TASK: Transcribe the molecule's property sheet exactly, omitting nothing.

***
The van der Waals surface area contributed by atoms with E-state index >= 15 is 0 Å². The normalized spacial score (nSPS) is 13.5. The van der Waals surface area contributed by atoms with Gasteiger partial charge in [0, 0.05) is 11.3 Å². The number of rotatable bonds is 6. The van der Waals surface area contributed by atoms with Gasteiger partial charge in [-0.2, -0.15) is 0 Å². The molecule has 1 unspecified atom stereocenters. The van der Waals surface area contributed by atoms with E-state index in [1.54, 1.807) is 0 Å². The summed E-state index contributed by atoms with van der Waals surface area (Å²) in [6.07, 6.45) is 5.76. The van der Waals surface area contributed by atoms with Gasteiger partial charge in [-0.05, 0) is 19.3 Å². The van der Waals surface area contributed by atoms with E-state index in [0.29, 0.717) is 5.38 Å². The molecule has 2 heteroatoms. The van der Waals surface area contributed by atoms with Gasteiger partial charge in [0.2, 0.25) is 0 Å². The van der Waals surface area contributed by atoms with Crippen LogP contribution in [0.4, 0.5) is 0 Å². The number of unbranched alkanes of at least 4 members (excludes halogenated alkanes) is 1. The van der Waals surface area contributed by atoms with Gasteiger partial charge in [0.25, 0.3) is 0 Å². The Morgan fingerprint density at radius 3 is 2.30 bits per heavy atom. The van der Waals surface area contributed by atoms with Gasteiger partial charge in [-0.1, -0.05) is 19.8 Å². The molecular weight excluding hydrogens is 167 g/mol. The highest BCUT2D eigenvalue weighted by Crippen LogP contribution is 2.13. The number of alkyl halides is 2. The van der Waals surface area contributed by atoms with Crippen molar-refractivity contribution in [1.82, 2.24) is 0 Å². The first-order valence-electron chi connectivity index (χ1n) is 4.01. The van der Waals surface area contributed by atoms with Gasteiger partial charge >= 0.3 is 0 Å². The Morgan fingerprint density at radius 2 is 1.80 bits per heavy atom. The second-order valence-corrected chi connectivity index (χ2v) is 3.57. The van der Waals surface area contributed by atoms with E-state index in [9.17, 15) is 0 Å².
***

The van der Waals surface area contributed by atoms with E-state index >= 15 is 0 Å². The normalized spacial score (nSPS) is 13.5. The van der Waals surface area contributed by atoms with Gasteiger partial charge in [0, 0.05) is 11.3 Å². The number of rotatable bonds is 6. The van der Waals surface area contributed by atoms with Gasteiger partial charge in [-0.2, -0.15) is 0 Å². The molecule has 1 unspecified atom stereocenters. The van der Waals surface area contributed by atoms with E-state index in [1.54, 1.807) is 0 Å². The summed E-state index contributed by atoms with van der Waals surface area (Å²) in [6.07, 6.45) is 5.76. The van der Waals surface area contributed by atoms with Gasteiger partial charge in [-0.05, 0) is 19.3 Å². The van der Waals surface area contributed by atoms with E-state index in [0.29, 0.717) is 5.38 Å². The molecule has 2 heteroatoms. The van der Waals surface area contributed by atoms with Gasteiger partial charge in [0.2, 0.25) is 0 Å². The van der Waals surface area contributed by atoms with Crippen LogP contribution in [0.4, 0.5) is 0 Å². The number of unbranched alkanes of at least 4 members (excludes halogenated alkanes) is 1. The van der Waals surface area contributed by atoms with Gasteiger partial charge in [0.25, 0.3) is 0 Å². The Morgan fingerprint density at radius 3 is 2.30 bits per heavy atom. The van der Waals surface area contributed by atoms with Gasteiger partial charge in [-0.1, -0.05) is 19.8 Å². The molecular weight excluding hydrogens is 167 g/mol. The highest BCUT2D eigenvalue weighted by Crippen LogP contribution is 2.13. The number of alkyl halides is 2. The van der Waals surface area contributed by atoms with Crippen molar-refractivity contribution in [1.82, 2.24) is 0 Å². The first-order valence-electron chi connectivity index (χ1n) is 4.01. The van der Waals surface area contributed by atoms with Gasteiger partial charge >= 0.3 is 0 Å². The Morgan fingerprint density at radius 2 is 1.80 bits per heavy atom. The second-order valence-corrected chi connectivity index (χ2v) is 3.57. The van der Waals surface area contributed by atoms with E-state index in [9.17, 15) is 0 Å².